The awards, presented for the first time last year by the Tidy Britain Group, the English Tourist Board and the British Resorts Association, with the support of the Department of the Environment, placed more emphasis on beach and seafront amenities than on water standards.
In its 1993 Heinz Good Beach Guide (Vermilion, pounds 6.99), the society says the awards were 'cynically' introduced after the tightening up of qualifying standards for a European Blue Flag Award last year. The Tidy Britain group says it is seriously considering suing the society for its remarks. In 1992, only 17 beaches were awarded a Blue Flag; 93 received a Seaside Award.
'The Seaside Awards were and are simply a tool by which a flag of sorts will fly at those UK resorts with borderline water quality - the same resorts that the Department of the Environment's own research shows carry an unacceptable risk to public health,' the MCS says.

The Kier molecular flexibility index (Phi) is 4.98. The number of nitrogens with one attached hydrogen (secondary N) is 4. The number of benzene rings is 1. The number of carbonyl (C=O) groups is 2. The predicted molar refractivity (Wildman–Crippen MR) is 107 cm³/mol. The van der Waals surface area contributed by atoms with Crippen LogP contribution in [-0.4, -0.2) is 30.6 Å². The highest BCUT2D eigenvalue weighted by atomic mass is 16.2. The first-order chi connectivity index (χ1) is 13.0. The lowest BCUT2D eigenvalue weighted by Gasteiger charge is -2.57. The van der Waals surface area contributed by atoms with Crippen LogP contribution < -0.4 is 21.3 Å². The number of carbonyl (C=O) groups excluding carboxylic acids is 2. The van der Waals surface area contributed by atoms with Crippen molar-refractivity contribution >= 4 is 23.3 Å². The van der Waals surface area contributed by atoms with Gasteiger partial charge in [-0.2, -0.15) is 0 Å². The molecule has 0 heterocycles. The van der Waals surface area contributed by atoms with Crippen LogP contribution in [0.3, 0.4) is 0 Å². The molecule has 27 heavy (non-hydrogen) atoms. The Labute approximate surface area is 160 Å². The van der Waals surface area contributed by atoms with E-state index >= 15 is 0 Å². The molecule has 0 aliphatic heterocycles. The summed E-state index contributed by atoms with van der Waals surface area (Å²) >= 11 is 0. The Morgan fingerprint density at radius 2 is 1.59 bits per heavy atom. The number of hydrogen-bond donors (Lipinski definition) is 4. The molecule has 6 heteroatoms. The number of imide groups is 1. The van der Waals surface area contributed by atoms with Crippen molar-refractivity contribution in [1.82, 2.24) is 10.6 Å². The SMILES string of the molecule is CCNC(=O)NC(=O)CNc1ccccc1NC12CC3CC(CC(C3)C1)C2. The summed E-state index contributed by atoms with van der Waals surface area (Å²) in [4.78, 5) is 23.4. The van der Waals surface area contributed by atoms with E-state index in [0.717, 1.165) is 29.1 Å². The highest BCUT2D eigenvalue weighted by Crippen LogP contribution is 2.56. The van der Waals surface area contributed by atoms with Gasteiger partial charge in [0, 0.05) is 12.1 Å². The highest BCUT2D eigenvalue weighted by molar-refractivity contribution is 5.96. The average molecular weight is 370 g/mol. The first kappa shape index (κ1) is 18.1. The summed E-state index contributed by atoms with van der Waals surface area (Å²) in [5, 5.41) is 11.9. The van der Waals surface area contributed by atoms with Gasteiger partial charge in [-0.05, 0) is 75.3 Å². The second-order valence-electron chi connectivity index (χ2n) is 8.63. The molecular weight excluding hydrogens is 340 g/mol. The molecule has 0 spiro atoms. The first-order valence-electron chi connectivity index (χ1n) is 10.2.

The guide, which lists information on more than 500 UK beaches, has awarded top marks to 91 beaches, but dropped 74, most of them because 'they are so polluted'. Say the guide's authors: 'The bulk of the beaches were dropped due to poor water quality. Sewage pollution is still a major problem around the UK coast. The presence of sewage-related debris or excessive litter on the beach is also a problem.'
The six beaches dropped from the new guide for 'constituting a risk to the health of bathers' are Crackington Haven, Cornwall; Swanage, Dorset; Eastbourne (east of pier); New Quay, Dyfed; Cwmtudu, New Quay, Dyfed; and Caswell Bay, West Glamorgan.
For the first time, this year's guide includes a section on European beaches. The society criticises the lack of a standardised system of monitoring bathing water in EC member states.
'What is the point of a law like the EC Bathing Water Directive if all member states use different ways of assessing how clean their bathing beaches are? The MCS would like to see a tough, consistent Bathing Water Directive,' says Guy Linley-Adams, joint editor of the guide.Reuse content